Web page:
SA's ban on trade of rhino horn under attack in court

2015-09-22 22:02
(File, AFP)

(File, AFP)

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Pretoria - The world's largest white rhino breeder John Hume and fellow rhino breeder Johan Krüger have applied in the High Court in Pretoria to set aside government's moratorium on rhino horn trading.

Legal argument in the application, which will continue on Wednesday, continued until early in the evening on Tuesday.

Hume and Krüger maintain the moratorium, enacted in 2009, was unlawful because Environment Minister Edna Molewa did not give proper notice to members of the public and rhino farmers who were directly and severely affected by the measure.

The moratorium was put in place to back up an international ban on rhino horn trading until regulations on how to deal with rhino had been put in place.

More than six years later, no such regulations were yet in place.

Counsel for Hume, Mike Maritz SC, argued that at the time of the moratorium, Hume was the legal owner of 400kg of rhino horn that was dehorned from his own herd and had made a huge investment in building up a herd.

Because of the moratorium, the rhino horns, that were worth millions of rands, and his investment in rhino had become virtually worthless overnight.

Hume had to spend almost R5m a month to conserve rhino, but could not make a cent out of it. His right to commercially exploit his ownership of rhino was sterilised.

"It had a dramatic, immediate impact on his rights," Maritz said.

'Question mark over the rationality of the ban'

He argued that the minister had not met the statutory requirements when the moratorium was contemplated, because a notice about it was never published in a national newspaper, resulting in the public and other interested parties being unable to make a meaningful contribution to the debate.

He said publication of a notice in the Government Gazette was not good enough, because it was certainly not everyone's bedtime reading material. Limited publication of newspaper articles on the subject in the Cape and KwaZulu-Natal also did not suffice.

It was clear that the minister's intention was an unlimited ban, but what was conveyed to Hume was that it would be a limited ban on trading of about six months.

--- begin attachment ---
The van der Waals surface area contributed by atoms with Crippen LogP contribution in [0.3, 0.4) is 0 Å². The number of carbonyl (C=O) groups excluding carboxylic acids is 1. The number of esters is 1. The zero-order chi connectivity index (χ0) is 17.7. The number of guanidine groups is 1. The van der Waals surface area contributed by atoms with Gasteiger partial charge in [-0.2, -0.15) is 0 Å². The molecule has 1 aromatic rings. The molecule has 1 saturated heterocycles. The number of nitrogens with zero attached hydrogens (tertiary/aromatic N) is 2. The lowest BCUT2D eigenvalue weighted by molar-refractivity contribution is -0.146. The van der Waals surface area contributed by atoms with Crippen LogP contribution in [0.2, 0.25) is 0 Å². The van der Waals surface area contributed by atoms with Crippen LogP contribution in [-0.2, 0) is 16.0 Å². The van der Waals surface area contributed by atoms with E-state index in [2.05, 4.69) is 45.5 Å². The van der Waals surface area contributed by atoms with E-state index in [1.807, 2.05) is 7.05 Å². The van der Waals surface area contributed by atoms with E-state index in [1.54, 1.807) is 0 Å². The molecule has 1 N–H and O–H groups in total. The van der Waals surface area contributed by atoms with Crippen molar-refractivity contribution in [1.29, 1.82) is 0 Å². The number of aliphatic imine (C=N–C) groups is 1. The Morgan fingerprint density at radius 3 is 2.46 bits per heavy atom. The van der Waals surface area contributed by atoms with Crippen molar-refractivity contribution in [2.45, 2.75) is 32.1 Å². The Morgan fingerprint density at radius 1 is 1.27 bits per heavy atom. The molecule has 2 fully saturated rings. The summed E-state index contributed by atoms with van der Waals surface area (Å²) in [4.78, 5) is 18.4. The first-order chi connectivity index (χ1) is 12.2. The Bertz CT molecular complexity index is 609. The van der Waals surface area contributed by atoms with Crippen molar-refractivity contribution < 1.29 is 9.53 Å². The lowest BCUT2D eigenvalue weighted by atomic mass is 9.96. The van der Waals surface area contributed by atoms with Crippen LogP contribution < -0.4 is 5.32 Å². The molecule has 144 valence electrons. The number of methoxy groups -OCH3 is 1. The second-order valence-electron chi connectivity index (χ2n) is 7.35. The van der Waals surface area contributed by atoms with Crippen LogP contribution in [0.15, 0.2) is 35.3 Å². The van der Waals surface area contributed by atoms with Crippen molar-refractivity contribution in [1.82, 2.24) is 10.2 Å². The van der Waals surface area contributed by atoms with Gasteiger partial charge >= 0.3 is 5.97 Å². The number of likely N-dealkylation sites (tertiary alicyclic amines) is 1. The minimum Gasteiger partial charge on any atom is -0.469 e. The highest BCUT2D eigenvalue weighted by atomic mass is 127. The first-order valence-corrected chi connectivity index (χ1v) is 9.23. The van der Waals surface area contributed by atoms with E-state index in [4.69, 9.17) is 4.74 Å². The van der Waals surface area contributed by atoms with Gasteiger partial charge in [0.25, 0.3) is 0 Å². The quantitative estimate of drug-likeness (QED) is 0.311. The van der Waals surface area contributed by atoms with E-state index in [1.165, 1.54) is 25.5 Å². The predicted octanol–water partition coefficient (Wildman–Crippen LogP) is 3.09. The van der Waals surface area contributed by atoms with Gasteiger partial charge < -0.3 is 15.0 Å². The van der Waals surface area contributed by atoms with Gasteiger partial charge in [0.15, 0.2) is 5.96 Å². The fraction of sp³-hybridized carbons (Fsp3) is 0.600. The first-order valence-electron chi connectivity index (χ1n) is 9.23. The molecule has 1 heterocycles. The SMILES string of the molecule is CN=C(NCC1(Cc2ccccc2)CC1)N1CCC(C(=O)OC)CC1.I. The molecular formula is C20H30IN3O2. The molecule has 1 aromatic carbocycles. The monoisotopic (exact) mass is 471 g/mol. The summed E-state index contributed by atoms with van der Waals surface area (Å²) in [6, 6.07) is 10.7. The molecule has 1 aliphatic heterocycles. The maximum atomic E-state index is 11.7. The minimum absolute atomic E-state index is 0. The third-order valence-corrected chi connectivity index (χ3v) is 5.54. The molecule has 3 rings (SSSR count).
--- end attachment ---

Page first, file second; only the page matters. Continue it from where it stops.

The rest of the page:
Maritz argued that the minister should also have given personal notice of the intended moratorium to the 400 registered breeders and owners of rhino in the country, as it affected their rights and they should have been allowed to give input.

Krüger maintained he never knew about the intended trading ban and would have made submissions if he had.

Maritz submitted that the moratorium was "peculiar" as it had always been South Africa's stance that the international ban on rhino horn trade was not in the best interest of rhino preservation.

"Yet, a year before the hosting of the (Rugby) World Cup there's a sudden ban.

"...It puts a serious question mark over the rationality of the ban," he said.

Maritz argued that a dramatic spike in rhino poaching from 2008 onwards was consistent with the ban, which was already mooted in 2007.

David Unterhalter, SC, for the minister, argued that there had been sufficient consultation with interested parties and sufficient notice of the intended ban through newspaper articles.

He said anyone who was interested in seeing what the government was doing with the protection of rhino could have consulted the government gazette, which was "freely available in state libraries".

The minister maintained rhino breeders could make an income from selling the animals, having them hunted or letting the public view the captive animals.

The application continues.

Read more on:    edna molewa  |  pretoria  |  rhino horn  |  conservation

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